Irish Republic troops, currently serving in Cyprus with the United Nations peace-keeping force, are being withdrawn to take up a new peace-keeping role.
Irish Republic troops, currently serving in Cyprus with the United Nations peace-keeping force, are being withdrawn to take up a new peace-keeping role. They'll be used to strengthen Army patrols along the Republic's troubled border with Northern Ireland.
The plan for the withdrawals was announced this week after considerable pressure on the Republic's Prime Minister, Mr. Jack Lynch, to strengthen border patrols. There are nearly 400 Irish troops serving in Cyprus helping to prevent any further outbreak of hostility between the Greek and Turkish communities on the island.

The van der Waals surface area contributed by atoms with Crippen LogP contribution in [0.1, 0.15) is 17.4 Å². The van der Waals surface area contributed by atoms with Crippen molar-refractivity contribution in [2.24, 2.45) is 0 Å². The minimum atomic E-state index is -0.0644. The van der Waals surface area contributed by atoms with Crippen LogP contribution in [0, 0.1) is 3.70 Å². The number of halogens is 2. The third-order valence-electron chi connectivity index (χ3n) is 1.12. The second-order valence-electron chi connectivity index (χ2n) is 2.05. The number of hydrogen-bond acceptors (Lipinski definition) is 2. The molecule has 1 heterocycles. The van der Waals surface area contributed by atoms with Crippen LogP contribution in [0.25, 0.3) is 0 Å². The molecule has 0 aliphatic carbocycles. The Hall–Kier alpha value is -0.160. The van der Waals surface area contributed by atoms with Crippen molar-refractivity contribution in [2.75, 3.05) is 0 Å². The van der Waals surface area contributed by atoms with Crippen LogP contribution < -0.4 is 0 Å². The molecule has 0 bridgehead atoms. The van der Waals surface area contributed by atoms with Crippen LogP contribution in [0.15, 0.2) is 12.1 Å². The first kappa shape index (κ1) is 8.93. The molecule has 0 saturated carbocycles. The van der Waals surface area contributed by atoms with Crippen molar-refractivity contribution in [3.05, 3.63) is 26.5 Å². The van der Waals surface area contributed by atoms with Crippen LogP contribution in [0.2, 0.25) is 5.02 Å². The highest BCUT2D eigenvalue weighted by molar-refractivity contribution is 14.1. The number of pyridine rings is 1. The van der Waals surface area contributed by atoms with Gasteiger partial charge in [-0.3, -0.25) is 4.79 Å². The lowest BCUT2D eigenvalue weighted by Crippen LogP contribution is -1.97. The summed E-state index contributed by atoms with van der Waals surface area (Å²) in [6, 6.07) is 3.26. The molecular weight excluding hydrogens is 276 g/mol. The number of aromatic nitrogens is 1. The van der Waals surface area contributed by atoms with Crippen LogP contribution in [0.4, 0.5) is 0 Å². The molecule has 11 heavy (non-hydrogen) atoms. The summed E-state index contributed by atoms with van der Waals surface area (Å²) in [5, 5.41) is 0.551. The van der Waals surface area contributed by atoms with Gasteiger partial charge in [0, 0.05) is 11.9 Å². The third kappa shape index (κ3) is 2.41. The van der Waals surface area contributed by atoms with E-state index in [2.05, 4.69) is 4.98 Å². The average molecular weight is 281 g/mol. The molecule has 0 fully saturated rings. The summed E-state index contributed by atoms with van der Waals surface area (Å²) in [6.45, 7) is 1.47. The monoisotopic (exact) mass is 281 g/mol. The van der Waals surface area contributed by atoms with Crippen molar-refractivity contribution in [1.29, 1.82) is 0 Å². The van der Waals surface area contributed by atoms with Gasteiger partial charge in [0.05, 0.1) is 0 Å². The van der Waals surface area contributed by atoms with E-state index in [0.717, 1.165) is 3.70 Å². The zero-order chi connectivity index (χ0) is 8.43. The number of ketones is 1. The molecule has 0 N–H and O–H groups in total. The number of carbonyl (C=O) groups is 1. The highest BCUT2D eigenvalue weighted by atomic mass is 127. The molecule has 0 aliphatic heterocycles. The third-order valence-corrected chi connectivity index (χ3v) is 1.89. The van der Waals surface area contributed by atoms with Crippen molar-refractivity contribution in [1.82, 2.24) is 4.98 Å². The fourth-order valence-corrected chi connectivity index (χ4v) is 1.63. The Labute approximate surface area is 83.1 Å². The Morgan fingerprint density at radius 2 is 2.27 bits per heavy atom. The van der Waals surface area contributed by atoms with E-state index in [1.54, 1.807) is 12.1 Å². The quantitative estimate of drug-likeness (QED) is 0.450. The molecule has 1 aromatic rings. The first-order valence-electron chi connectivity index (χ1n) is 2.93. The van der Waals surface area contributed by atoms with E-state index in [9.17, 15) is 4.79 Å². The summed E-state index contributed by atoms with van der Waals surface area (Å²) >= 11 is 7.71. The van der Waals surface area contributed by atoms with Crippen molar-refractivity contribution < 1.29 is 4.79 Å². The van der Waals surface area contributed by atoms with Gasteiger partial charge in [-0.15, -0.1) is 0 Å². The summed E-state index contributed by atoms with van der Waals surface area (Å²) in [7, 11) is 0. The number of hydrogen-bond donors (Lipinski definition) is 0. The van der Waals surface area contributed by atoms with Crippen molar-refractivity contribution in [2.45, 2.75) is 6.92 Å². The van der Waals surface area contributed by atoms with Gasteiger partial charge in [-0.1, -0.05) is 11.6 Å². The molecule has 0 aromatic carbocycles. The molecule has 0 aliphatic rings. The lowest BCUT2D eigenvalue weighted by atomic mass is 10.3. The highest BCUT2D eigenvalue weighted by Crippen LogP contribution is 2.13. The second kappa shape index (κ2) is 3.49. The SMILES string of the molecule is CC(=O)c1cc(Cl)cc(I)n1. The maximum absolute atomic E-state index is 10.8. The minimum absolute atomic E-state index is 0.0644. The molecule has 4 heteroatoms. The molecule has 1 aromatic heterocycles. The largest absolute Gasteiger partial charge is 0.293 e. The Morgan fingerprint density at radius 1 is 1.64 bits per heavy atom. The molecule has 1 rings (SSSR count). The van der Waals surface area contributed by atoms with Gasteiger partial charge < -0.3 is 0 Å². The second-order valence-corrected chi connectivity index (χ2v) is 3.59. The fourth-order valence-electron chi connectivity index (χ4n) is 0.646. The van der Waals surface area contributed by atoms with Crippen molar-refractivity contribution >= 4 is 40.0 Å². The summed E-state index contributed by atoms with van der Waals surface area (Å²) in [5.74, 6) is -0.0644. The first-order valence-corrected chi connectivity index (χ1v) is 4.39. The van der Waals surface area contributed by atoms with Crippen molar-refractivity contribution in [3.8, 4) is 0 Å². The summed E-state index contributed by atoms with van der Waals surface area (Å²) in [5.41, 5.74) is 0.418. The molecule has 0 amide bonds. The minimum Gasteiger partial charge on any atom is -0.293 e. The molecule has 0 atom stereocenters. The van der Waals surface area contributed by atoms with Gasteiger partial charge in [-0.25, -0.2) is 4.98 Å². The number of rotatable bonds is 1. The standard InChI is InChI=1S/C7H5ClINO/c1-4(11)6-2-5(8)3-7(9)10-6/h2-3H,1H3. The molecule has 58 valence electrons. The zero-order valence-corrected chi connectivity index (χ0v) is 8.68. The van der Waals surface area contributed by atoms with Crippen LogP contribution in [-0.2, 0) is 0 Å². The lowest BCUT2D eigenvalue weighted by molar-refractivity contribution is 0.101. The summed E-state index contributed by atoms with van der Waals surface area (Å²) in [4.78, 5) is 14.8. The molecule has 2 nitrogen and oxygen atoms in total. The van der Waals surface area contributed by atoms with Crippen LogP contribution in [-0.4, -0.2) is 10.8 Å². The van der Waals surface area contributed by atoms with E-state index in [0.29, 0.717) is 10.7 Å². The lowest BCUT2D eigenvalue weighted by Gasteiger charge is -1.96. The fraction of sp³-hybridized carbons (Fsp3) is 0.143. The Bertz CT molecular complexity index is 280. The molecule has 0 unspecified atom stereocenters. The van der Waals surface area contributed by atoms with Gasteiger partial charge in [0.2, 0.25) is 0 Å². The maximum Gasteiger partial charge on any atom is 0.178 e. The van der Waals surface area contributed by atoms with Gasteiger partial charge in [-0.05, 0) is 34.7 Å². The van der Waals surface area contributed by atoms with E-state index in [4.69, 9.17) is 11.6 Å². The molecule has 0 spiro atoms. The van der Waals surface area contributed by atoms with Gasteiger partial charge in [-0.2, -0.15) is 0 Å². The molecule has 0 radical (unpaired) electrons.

SYNOPSIS: Part of the United Nations peace-keeping force in Cyprus is formed by a unit of soldiers from the Irish Republic. They've been based here at Kophinou, near a Turkish Cypriot village on the main road to Limasol. But they are shortly to be withdrawn to start peace-keeping duties in another trouble spot -- Ireland.
There are about four-hundred Irish soldiers in Cyprus. And as yet it has not been announced how many of them will be withdrawn. But the authorities in the Irish Republic have been under pressure from the British and Northern Ireland governments to strengthen army patrols along the border dividing the northern and southern Irish states.
So this is likely to be the last Christmas many of the Irish soldiers spend keeping the peace between the Greek and Turkish Cypriot: communities. Their task is soon likely to involve them in helping to prevent supplies and arms being smuggled across the border into Northern Iteland.